Effects of Exenatide on Hypothalamic Obesity
The primary aim of this study is to evaluate the effect of Exenatide on weight status (change in body mass index [BMI]) of children treated for craniopharyngioma that have developed hypothalamic obesity at Children's Hospitals and Clinics of Minnesota. We hypothesize that Exenatide given to hypothalamic obese children for 6 months will reduce their BMI significantly from baseline.
|Study Design:||Endpoint Classification: Safety/Efficacy Study
Intervention Model: Single Group Assignment
Masking: Open Label
Primary Purpose: Treatment
|Official Title:||Effects of Exenatide on Hypothalamic Obesity|
- Change in age- and sex-adjusted BMI. [ Time Frame: 6 months ] [ Designated as safety issue: No ]
|Study Start Date:||January 2010|
|Estimated Study Completion Date:||February 2014|
|Primary Completion Date:||July 2013 (Final data collection date for primary outcome measure)|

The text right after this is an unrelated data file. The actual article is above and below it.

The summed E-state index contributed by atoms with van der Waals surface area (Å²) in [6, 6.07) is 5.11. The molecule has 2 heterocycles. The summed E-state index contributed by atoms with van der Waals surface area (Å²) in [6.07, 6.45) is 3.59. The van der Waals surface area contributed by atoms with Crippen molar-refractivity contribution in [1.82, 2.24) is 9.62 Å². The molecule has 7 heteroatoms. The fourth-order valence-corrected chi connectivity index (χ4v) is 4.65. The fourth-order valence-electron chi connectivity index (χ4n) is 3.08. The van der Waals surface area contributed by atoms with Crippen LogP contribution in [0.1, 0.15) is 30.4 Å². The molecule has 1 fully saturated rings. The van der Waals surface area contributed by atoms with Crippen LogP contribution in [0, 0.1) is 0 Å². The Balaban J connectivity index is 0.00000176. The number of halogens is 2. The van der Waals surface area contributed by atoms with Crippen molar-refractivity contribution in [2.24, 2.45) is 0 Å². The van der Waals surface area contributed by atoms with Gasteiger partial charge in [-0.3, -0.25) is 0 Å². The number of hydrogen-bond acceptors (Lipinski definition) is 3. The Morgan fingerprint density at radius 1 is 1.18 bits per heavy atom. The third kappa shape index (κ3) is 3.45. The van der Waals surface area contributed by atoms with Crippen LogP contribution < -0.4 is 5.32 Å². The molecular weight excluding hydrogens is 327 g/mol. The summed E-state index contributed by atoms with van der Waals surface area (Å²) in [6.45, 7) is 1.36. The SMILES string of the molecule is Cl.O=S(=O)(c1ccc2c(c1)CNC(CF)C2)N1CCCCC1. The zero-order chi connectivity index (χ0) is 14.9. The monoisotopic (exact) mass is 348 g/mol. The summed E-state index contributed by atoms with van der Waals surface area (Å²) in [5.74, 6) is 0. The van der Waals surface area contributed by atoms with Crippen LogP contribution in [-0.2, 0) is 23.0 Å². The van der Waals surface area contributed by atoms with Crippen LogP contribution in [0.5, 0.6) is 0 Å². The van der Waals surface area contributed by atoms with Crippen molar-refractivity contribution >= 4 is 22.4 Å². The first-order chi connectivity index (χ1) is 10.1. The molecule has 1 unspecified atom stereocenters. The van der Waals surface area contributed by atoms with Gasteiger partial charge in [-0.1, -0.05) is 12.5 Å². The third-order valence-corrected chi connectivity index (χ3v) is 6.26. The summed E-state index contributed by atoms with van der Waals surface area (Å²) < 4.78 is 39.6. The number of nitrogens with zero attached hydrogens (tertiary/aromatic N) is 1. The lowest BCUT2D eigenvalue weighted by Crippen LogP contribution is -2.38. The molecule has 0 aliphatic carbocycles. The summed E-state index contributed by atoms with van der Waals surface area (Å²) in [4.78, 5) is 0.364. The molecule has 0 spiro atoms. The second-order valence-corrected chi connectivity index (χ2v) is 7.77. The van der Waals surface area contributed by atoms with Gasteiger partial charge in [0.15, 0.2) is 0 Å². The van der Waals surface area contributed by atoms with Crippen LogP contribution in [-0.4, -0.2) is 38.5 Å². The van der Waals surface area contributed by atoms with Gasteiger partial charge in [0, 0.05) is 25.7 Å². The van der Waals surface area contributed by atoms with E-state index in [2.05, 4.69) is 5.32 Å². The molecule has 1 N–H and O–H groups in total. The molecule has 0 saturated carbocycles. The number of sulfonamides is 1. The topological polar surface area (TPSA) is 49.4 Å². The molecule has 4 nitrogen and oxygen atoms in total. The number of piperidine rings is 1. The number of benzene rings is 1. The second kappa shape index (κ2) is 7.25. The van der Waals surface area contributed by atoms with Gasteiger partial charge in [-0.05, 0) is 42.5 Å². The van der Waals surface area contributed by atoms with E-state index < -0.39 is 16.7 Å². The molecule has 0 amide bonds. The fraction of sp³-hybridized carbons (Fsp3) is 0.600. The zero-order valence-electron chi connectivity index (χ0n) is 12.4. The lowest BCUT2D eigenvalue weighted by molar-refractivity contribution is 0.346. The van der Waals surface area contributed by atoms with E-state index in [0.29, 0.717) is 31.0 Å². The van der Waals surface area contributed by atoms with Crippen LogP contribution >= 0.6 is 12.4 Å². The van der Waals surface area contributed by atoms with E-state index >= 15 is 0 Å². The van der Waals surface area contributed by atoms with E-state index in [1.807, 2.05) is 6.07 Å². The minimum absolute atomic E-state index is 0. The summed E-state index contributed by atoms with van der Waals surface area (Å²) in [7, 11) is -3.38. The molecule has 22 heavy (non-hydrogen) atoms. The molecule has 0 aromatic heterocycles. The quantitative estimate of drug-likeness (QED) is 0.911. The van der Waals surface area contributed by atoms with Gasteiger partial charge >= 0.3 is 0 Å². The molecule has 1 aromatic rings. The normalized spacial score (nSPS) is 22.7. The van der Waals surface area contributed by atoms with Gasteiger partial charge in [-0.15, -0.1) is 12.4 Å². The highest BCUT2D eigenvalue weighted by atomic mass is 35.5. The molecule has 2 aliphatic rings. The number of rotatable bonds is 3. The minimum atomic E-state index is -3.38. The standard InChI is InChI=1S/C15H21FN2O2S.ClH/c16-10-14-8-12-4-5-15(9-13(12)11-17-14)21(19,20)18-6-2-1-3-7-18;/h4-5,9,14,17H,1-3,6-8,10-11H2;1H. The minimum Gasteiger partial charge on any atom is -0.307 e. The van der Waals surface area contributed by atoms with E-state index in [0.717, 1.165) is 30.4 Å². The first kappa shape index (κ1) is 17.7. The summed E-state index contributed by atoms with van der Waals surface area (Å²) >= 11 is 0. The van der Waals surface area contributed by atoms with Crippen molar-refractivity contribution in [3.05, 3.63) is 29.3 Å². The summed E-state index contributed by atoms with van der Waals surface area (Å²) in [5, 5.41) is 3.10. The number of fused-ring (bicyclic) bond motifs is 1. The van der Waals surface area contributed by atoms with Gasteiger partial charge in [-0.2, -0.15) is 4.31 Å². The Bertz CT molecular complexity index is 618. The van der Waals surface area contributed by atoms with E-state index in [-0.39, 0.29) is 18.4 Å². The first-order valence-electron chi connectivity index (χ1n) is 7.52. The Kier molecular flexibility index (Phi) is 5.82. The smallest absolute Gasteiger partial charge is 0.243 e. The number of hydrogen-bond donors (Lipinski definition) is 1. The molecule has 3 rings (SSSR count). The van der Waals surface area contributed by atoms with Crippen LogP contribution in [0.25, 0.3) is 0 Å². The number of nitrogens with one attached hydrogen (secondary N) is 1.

5mcg twice a day for 4 weeks increased to 10 mcg twice a day for 20 weeks.
Hypothalamic obesity is when individuals suffer from acute weight gain after brain tumor treatment, involving secondary damage to the ventromedial nucleus of the hypothalamus, which may lead to obesity. The weight gain is uncontrolled and not receptive to diet and exercise interventions. The rate of long-term obesity in children diagnosed with craniopharyngioma can be as high as 50%. Exenatide, a drug indicated for diabetes, is an incretin mimicking agent that mimics the enhancement of glucose-dependent insulin secretion and several other antihyperglycemic actions of incretins has resulted in weight loss when given to diabetics. Exenatide shows potential to benefit patients suffering from hypothalamic obesity by slowing gastric emptying and therefore reducing food intake. Also increasing the GLP-1 circulation, decreased due to obesity, at the already compromised GLP-1 receptor site of the hypothalamus could potentially help with regulation of appetite.
|United States, Minnesota|
|Children's Hospitals & Clincis of Minnesota|
|St. Paul, Minnesota, United States, 55102|
|Principal Investigator:||M. Jennifer Abuzzahab, MD||Children's Hospitals & Clinics of Minnesota|